"It is not the critic who counts. Not the man who points out how the strong man stumbled or where the doer of deeds could have done better. The credit belongs to the man who is actually in the arena, whose face is marred by dust and sweat and blood; who strives valiantly; who errs and comes short again and again; who knows the great enthusiasms, the great devotions; who spends himself in a worthy cause."
-Theodore Roosevelt

30 October 2011

King of Devil's Island

The violence of power and the power of violence are both explored beautifully in King of Devil’s Island. A true story, based on events occurring in 1915 at Bastøy Island in the Fjord of Oslo; a detention centre for ‘maladjusted boys’, as the subtitles tell us.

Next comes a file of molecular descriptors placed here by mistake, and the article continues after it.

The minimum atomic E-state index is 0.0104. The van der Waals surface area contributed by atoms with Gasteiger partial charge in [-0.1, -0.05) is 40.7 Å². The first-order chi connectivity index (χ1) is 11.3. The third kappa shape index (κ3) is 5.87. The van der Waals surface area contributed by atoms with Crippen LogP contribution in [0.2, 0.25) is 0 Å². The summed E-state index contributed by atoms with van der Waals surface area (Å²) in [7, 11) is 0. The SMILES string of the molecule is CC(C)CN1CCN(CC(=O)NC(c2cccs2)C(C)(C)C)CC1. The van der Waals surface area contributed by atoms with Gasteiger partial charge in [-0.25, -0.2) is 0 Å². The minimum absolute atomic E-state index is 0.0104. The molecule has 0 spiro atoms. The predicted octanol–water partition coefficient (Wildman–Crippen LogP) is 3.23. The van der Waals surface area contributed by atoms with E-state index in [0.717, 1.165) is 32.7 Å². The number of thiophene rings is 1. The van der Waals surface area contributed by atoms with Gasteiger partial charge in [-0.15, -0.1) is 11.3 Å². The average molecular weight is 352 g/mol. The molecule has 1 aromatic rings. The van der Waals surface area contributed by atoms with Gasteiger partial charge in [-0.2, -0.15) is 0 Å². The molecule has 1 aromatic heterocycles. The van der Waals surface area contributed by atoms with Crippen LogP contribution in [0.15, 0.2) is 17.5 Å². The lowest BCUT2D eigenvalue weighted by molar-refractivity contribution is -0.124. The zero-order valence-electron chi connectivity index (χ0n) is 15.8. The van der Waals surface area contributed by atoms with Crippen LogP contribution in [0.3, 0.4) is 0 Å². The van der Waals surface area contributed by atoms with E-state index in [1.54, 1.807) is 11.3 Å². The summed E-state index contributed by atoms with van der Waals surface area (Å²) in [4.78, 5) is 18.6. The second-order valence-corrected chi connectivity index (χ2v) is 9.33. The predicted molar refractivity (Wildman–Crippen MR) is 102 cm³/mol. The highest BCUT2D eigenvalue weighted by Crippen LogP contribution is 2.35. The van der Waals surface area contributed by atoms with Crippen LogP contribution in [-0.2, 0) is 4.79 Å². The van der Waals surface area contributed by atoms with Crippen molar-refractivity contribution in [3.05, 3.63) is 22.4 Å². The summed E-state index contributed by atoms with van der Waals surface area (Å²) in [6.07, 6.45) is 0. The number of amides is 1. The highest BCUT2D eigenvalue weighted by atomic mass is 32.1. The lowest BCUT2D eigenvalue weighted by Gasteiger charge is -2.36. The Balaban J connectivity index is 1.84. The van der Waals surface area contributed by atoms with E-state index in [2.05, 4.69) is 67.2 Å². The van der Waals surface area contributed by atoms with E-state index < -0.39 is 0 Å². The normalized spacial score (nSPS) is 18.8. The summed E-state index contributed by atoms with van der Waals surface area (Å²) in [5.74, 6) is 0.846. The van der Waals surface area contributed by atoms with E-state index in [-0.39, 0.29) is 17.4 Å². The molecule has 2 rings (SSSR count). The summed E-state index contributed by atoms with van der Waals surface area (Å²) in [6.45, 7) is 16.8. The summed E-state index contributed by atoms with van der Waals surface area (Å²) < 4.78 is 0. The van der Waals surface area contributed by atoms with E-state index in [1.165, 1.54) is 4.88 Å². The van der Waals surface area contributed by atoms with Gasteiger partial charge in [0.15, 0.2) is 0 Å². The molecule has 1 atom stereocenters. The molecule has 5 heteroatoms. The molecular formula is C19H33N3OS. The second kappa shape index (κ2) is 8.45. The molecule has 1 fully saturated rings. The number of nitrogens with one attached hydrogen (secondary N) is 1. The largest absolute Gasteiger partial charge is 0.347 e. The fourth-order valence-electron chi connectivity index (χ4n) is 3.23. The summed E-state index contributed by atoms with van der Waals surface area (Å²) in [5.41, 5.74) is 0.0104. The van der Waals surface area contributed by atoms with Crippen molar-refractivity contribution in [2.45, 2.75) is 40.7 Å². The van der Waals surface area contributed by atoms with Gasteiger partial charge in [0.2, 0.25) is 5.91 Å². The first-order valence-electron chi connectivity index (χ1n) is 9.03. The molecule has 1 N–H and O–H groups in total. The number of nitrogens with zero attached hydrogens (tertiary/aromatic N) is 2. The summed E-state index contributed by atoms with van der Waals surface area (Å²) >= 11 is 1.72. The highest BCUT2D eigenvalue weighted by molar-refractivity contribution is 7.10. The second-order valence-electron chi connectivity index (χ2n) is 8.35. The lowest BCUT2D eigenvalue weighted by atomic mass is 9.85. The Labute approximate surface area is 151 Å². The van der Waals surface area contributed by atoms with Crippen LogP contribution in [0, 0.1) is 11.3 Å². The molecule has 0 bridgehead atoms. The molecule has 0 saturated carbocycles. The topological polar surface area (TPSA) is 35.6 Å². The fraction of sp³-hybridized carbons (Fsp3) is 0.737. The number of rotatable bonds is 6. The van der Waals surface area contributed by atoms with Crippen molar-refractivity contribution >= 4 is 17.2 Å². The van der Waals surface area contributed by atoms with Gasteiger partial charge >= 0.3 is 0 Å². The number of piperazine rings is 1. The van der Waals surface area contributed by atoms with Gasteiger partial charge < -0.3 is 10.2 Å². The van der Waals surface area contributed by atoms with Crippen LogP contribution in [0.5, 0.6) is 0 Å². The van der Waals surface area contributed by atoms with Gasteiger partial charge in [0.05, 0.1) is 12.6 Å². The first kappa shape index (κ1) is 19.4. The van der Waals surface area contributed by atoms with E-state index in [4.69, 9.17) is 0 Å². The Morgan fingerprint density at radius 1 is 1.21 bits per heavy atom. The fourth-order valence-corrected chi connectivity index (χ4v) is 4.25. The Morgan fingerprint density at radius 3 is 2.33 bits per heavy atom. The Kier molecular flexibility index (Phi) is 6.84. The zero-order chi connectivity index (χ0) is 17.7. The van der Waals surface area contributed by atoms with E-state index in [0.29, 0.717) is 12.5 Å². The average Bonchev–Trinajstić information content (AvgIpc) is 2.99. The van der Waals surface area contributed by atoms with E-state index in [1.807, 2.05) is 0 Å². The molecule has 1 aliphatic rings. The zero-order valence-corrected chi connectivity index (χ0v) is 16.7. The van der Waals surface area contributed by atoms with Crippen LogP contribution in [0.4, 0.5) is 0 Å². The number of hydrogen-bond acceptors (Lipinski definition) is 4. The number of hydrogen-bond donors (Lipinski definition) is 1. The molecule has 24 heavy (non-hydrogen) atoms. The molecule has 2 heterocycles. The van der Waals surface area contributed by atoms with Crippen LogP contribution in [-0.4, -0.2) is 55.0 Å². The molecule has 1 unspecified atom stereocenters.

Maladjusted is somewhat ironic in the context of this story. The boys in the film are remarkably well-adjusted, and have as keen a sense of right and wrong as their ‘protectors’. Each of the film’s protagonists fail at some point to act according to their convictions, as do their protectors, who subtly develop into the story’s antagonists.

What I like most about this film is that although it casts certain historical figures clearly in the role of antagonists, all of them are fully developed, and all but one are depicted with a degree of empathy. Just like the protagonists, they’re pawns in a bloody game of chess being played by rulers as remote and inviolate as kings. Violence, in this context, is the inevitable response.

I can hardly put into words how much I like this film. Beautifully shot in the fjords, with precise timing matching the mood of the film to the development of the winter and remarkable performances from a very talented cast. This film is perfect.

You may have missed your chance to see this as part of the 2011 Canberra International Film Festival; for a taste, the trailer is here.

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